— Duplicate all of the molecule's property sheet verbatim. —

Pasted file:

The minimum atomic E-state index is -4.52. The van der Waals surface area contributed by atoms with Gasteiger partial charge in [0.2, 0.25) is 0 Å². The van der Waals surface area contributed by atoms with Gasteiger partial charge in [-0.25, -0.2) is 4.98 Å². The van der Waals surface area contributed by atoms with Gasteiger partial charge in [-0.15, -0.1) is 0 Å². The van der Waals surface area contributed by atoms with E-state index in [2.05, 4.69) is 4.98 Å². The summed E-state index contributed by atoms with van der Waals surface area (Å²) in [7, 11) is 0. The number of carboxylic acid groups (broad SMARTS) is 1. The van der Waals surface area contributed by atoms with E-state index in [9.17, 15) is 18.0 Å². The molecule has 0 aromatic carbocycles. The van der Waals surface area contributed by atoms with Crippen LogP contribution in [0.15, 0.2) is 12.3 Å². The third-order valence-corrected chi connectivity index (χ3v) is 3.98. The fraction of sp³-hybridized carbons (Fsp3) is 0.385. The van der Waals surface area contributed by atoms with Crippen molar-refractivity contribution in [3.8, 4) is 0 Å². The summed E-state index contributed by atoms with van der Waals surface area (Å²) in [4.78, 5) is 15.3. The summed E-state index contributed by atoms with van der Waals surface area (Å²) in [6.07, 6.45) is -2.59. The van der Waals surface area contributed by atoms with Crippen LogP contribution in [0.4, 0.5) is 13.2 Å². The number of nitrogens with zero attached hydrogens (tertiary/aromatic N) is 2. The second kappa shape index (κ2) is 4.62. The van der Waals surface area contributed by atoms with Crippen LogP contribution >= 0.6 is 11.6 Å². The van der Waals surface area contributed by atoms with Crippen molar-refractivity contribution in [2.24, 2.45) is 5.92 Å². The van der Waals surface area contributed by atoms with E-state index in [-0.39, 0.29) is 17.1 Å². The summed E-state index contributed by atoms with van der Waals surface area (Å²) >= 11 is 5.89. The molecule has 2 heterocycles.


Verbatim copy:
The minimum atomic E-state index is -4.52. The van der Waals surface area contributed by atoms with Gasteiger partial charge in [0.2, 0.25) is 0 Å². The van der Waals surface area contributed by atoms with Gasteiger partial charge in [-0.25, -0.2) is 4.98 Å². The van der Waals surface area contributed by atoms with Gasteiger partial charge in [-0.15, -0.1) is 0 Å². The van der Waals surface area contributed by atoms with E-state index in [2.05, 4.69) is 4.98 Å². The summed E-state index contributed by atoms with van der Waals surface area (Å²) in [7, 11) is 0. The number of carboxylic acid groups (broad SMARTS) is 1. The van der Waals surface area contributed by atoms with E-state index in [9.17, 15) is 18.0 Å². The molecule has 0 aromatic carbocycles. The van der Waals surface area contributed by atoms with Crippen LogP contribution in [0.15, 0.2) is 12.3 Å². The third-order valence-corrected chi connectivity index (χ3v) is 3.98. The fraction of sp³-hybridized carbons (Fsp3) is 0.385. The van der Waals surface area contributed by atoms with Crippen molar-refractivity contribution in [3.8, 4) is 0 Å². The summed E-state index contributed by atoms with van der Waals surface area (Å²) in [4.78, 5) is 15.3. The summed E-state index contributed by atoms with van der Waals surface area (Å²) in [6.07, 6.45) is -2.59. The van der Waals surface area contributed by atoms with Crippen LogP contribution in [0.4, 0.5) is 13.2 Å². The number of nitrogens with zero attached hydrogens (tertiary/aromatic N) is 2. The second kappa shape index (κ2) is 4.62. The van der Waals surface area contributed by atoms with Crippen LogP contribution >= 0.6 is 11.6 Å². The van der Waals surface area contributed by atoms with Crippen molar-refractivity contribution in [2.24, 2.45) is 5.92 Å². The van der Waals surface area contributed by atoms with E-state index in [-0.39, 0.29) is 17.1 Å². The summed E-state index contributed by atoms with van der Waals surface area (Å²) >= 11 is 5.89. The molecule has 2 heterocycles.